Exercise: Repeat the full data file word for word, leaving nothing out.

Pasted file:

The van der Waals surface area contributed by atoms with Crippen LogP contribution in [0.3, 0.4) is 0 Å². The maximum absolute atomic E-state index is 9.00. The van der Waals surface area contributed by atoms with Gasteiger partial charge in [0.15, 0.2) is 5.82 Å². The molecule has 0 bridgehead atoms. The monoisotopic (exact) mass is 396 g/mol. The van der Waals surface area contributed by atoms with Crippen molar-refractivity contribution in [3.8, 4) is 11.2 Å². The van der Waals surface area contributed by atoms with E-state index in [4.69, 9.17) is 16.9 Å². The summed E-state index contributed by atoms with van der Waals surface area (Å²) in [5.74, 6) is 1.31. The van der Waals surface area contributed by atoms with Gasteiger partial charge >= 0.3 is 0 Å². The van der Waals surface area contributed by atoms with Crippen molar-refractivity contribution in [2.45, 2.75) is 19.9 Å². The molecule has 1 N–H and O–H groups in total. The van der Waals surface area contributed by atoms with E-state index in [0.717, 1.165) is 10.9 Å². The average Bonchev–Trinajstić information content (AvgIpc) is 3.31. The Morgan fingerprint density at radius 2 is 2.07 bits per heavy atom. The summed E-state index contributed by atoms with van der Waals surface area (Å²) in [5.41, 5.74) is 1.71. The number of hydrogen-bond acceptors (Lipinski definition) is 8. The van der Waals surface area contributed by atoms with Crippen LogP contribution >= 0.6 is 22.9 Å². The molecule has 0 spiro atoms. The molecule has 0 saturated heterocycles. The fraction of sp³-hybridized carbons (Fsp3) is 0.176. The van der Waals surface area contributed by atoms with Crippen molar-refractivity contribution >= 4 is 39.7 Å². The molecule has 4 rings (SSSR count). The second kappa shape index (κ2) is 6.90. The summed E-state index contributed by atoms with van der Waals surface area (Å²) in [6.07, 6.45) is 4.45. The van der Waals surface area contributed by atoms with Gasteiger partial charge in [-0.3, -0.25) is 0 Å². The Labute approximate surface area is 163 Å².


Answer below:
The van der Waals surface area contributed by atoms with Crippen LogP contribution in [0.3, 0.4) is 0 Å². The maximum absolute atomic E-state index is 9.00. The van der Waals surface area contributed by atoms with Gasteiger partial charge in [0.15, 0.2) is 5.82 Å². The molecule has 0 bridgehead atoms. The monoisotopic (exact) mass is 396 g/mol. The van der Waals surface area contributed by atoms with Crippen molar-refractivity contribution in [3.8, 4) is 11.2 Å². The van der Waals surface area contributed by atoms with E-state index in [4.69, 9.17) is 16.9 Å². The summed E-state index contributed by atoms with van der Waals surface area (Å²) in [5.74, 6) is 1.31. The van der Waals surface area contributed by atoms with Gasteiger partial charge >= 0.3 is 0 Å². The van der Waals surface area contributed by atoms with Crippen molar-refractivity contribution in [2.45, 2.75) is 19.9 Å². The molecule has 1 N–H and O–H groups in total. The van der Waals surface area contributed by atoms with E-state index in [0.717, 1.165) is 10.9 Å². The average Bonchev–Trinajstić information content (AvgIpc) is 3.31. The Morgan fingerprint density at radius 2 is 2.07 bits per heavy atom. The summed E-state index contributed by atoms with van der Waals surface area (Å²) in [5.41, 5.74) is 1.71. The number of hydrogen-bond acceptors (Lipinski definition) is 8. The van der Waals surface area contributed by atoms with Crippen LogP contribution >= 0.6 is 22.9 Å². The molecule has 0 spiro atoms. The molecule has 0 saturated heterocycles. The fraction of sp³-hybridized carbons (Fsp3) is 0.176. The van der Waals surface area contributed by atoms with Crippen molar-refractivity contribution >= 4 is 39.7 Å². The molecule has 4 rings (SSSR count). The second kappa shape index (κ2) is 6.90. The summed E-state index contributed by atoms with van der Waals surface area (Å²) in [6.07, 6.45) is 4.45. The van der Waals surface area contributed by atoms with Gasteiger partial charge in [-0.3, -0.25) is 0 Å². The Labute approximate surface area is 163 Å².